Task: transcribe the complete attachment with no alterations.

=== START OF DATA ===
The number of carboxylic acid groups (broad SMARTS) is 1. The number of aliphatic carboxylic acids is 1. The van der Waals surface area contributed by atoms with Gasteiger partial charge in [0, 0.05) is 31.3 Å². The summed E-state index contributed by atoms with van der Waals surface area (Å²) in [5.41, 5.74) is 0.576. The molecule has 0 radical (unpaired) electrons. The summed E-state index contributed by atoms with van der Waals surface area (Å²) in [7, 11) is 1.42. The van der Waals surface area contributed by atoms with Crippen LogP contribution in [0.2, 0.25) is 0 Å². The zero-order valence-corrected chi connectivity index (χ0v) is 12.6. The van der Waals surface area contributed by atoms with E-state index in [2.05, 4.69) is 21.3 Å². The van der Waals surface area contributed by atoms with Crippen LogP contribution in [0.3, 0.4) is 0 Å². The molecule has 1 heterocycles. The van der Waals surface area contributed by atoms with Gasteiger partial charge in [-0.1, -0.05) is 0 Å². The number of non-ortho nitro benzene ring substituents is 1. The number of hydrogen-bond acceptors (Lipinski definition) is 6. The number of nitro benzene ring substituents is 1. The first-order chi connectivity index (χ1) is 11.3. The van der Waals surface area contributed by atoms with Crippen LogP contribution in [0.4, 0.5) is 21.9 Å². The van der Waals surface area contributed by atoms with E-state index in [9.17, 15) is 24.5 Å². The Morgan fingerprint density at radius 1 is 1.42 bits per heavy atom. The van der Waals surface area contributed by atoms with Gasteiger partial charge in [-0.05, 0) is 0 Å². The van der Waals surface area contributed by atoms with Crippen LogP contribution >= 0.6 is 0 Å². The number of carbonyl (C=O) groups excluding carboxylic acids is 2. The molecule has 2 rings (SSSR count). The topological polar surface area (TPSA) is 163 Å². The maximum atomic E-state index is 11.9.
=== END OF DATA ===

The number of carboxylic acid groups (broad SMARTS) is 1. The number of aliphatic carboxylic acids is 1. The van der Waals surface area contributed by atoms with Gasteiger partial charge in [0, 0.05) is 31.3 Å². The summed E-state index contributed by atoms with van der Waals surface area (Å²) in [5.41, 5.74) is 0.576. The molecule has 0 radical (unpaired) electrons. The summed E-state index contributed by atoms with van der Waals surface area (Å²) in [7, 11) is 1.42. The van der Waals surface area contributed by atoms with Crippen LogP contribution in [0.2, 0.25) is 0 Å². The zero-order valence-corrected chi connectivity index (χ0v) is 12.6. The van der Waals surface area contributed by atoms with E-state index in [2.05, 4.69) is 21.3 Å². The van der Waals surface area contributed by atoms with Crippen LogP contribution in [0.3, 0.4) is 0 Å². The molecule has 1 heterocycles. The van der Waals surface area contributed by atoms with Gasteiger partial charge in [-0.1, -0.05) is 0 Å². The number of non-ortho nitro benzene ring substituents is 1. The number of hydrogen-bond acceptors (Lipinski definition) is 6. The number of nitro benzene ring substituents is 1. The first-order chi connectivity index (χ1) is 11.3. The van der Waals surface area contributed by atoms with Crippen LogP contribution in [0.4, 0.5) is 21.9 Å². The van der Waals surface area contributed by atoms with E-state index in [9.17, 15) is 24.5 Å². The Morgan fingerprint density at radius 1 is 1.42 bits per heavy atom. The van der Waals surface area contributed by atoms with Gasteiger partial charge in [-0.05, 0) is 0 Å². The van der Waals surface area contributed by atoms with Crippen LogP contribution >= 0.6 is 0 Å². The number of carbonyl (C=O) groups excluding carboxylic acids is 2. The molecule has 2 rings (SSSR count). The topological polar surface area (TPSA) is 163 Å². The maximum atomic E-state index is 11.9.